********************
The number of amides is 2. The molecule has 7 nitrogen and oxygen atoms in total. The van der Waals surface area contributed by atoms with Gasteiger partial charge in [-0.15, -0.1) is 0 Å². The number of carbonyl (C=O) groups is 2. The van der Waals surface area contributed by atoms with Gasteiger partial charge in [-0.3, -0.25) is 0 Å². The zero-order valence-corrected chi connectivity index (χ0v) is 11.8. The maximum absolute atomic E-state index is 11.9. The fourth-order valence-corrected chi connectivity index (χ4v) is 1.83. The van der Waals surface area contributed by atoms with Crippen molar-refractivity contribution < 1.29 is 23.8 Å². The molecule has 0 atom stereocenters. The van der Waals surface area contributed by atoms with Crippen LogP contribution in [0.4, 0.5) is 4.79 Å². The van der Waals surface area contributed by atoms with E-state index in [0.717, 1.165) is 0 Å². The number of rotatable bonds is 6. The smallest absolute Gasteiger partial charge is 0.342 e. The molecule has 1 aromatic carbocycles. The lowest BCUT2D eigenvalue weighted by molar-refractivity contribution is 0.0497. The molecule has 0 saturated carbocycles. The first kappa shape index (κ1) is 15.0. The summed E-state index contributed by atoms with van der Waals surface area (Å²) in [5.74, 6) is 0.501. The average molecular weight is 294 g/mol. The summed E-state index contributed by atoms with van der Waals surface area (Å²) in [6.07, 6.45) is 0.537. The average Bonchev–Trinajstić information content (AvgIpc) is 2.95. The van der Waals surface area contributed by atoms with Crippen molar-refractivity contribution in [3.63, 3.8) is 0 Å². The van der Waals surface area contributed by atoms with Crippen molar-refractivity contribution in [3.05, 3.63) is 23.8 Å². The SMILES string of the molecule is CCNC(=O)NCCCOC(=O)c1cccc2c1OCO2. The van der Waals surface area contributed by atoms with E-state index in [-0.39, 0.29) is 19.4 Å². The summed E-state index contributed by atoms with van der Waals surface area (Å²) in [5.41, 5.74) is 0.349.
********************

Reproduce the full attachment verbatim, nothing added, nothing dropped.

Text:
The number of amides is 2. The molecule has 7 nitrogen and oxygen atoms in total. The van der Waals surface area contributed by atoms with Gasteiger partial charge in [-0.15, -0.1) is 0 Å². The number of carbonyl (C=O) groups is 2. The van der Waals surface area contributed by atoms with Gasteiger partial charge in [-0.3, -0.25) is 0 Å². The zero-order valence-corrected chi connectivity index (χ0v) is 11.8. The maximum absolute atomic E-state index is 11.9. The fourth-order valence-corrected chi connectivity index (χ4v) is 1.83. The van der Waals surface area contributed by atoms with Crippen molar-refractivity contribution < 1.29 is 23.8 Å². The molecule has 0 atom stereocenters. The van der Waals surface area contributed by atoms with Crippen LogP contribution in [0.4, 0.5) is 4.79 Å². The van der Waals surface area contributed by atoms with E-state index in [0.717, 1.165) is 0 Å². The number of rotatable bonds is 6. The smallest absolute Gasteiger partial charge is 0.342 e. The molecule has 1 aromatic carbocycles. The lowest BCUT2D eigenvalue weighted by molar-refractivity contribution is 0.0497. The molecule has 0 saturated carbocycles. The first kappa shape index (κ1) is 15.0. The summed E-state index contributed by atoms with van der Waals surface area (Å²) in [5.74, 6) is 0.501. The average molecular weight is 294 g/mol. The summed E-state index contributed by atoms with van der Waals surface area (Å²) in [6.07, 6.45) is 0.537. The average Bonchev–Trinajstić information content (AvgIpc) is 2.95. The van der Waals surface area contributed by atoms with Crippen molar-refractivity contribution in [3.63, 3.8) is 0 Å². The van der Waals surface area contributed by atoms with Crippen molar-refractivity contribution in [3.05, 3.63) is 23.8 Å². The SMILES string of the molecule is CCNC(=O)NCCCOC(=O)c1cccc2c1OCO2. The van der Waals surface area contributed by atoms with E-state index in [-0.39, 0.29) is 19.4 Å². The summed E-state index contributed by atoms with van der Waals surface area (Å²) in [5.41, 5.74) is 0.349.